Laura Mandell and others working in feminist DH and bibliography have long argued that feminist digital projects must perform structural work in advancing a feminist intervention at both systemic and conceptual levels. I’ve always been inspired by Jacqueline Wernimont’s writing and we’ve seen MAPP as part of a broader shift in the contemporary landscape of book history, archival studies, library and information science, and critical digital humanities that foregrounds gender, labour and affect, as in Wermimont and Losh’s co-edited Bodies of Information (2018) and D’Ignazio and Klein’s Data Feminism (2020).
For us on MAPP, recognising the previously unknown labour of female publishing staff is an essential component of our scholarly intervention, and we’ve developed expanded metadata fields to capture the group of (almost entirely women) typists and secretaries who remain unacknowledged in the historical record. Similarly, making visible and legible the labour involved in clearing copyright in the creation of digital archives today highlights the often under-recognised labour of archivists in preparing historical materials for digital presentation (we have employed a full-time member of staff to manage copyright and permissions workflows). In this way, we’ve tried to show how our data model and scholarly foundations reflects our own investment in critical feminist praxis.
It might seem odd that we’ve focussed on writing while building MAPP (in early DH debates this used to be framed yacking while hacking). But for us the collaborative writing and thinking has helped sustain relationships and invest in our creativity. Initially we saw the writing as part of our efforts towards sustainability, and even where co-authored publications are less valuable for systems like the REF, I get so much out of thinking together that I wouldn’t give up this way of working. Even in the last five years, we’ve come a long way since we wrote a collaborative book: Scholarly Adventures in Digital Humanities: Building the Modernist Archives Publishing Project (2017).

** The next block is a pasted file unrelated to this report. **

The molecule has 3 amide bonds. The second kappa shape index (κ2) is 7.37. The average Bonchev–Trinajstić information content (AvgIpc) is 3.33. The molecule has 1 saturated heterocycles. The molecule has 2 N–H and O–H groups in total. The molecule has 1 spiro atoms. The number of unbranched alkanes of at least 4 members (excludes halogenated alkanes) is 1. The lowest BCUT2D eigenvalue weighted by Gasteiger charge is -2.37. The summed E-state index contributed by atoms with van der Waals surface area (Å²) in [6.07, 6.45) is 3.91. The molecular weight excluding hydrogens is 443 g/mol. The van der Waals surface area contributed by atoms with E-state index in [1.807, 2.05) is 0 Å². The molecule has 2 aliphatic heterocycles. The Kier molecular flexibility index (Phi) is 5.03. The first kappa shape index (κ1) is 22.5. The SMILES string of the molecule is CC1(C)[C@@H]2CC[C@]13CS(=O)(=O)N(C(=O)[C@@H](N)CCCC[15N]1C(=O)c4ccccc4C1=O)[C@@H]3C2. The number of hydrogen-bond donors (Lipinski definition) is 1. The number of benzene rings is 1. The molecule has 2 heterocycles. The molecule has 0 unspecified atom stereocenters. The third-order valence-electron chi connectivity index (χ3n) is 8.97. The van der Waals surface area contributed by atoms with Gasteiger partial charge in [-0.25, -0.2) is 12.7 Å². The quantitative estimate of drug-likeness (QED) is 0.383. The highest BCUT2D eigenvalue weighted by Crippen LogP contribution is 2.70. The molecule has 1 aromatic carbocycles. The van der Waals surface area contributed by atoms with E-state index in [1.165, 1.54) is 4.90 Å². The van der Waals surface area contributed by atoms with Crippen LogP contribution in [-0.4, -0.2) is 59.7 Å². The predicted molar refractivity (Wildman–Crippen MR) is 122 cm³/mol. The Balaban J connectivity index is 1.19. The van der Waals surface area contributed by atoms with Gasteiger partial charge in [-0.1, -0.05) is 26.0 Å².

If we had our time again, I might do things differently. Its striking how many research projects now work towards sharing metadata or communicating the research in other ways rather than trying to create or provide a ‘new’ archive of digitised research materials. This is the advice I give to ECRs and postdocs now: if you are dealing with complex archival material – C20 or later, still in copyright, or unpublished (copyright remains in unpublished documents far longer than for published records) consider why and what you want to share or make available, and will you need more people onboard to realistically achieve those goals? If not, there’s lots of other things you can do research-wise, or with other tools. On MAPP, we’ve only been able to get so far as we have done thanks to continued institutional support and investment from different funding agencies (especially the Canadian SSHRC and now the AHRC), that has helped sustain and support a big team.
MAPP is now in its second frontend iteration, following a major revamp and work with a UX team last year. Let’s see where the next decade brings us!
The Modernist Archives Publishing Project is funded by an AHRC New Directions for Digital Scholarship in Cultural Institutions Grants (2021-4) (following a UoR REFT project award 2019-21) and a Canadian SSHRC Grant (2020-25). For a full list of sponsors and library partners see our Funders and Partners.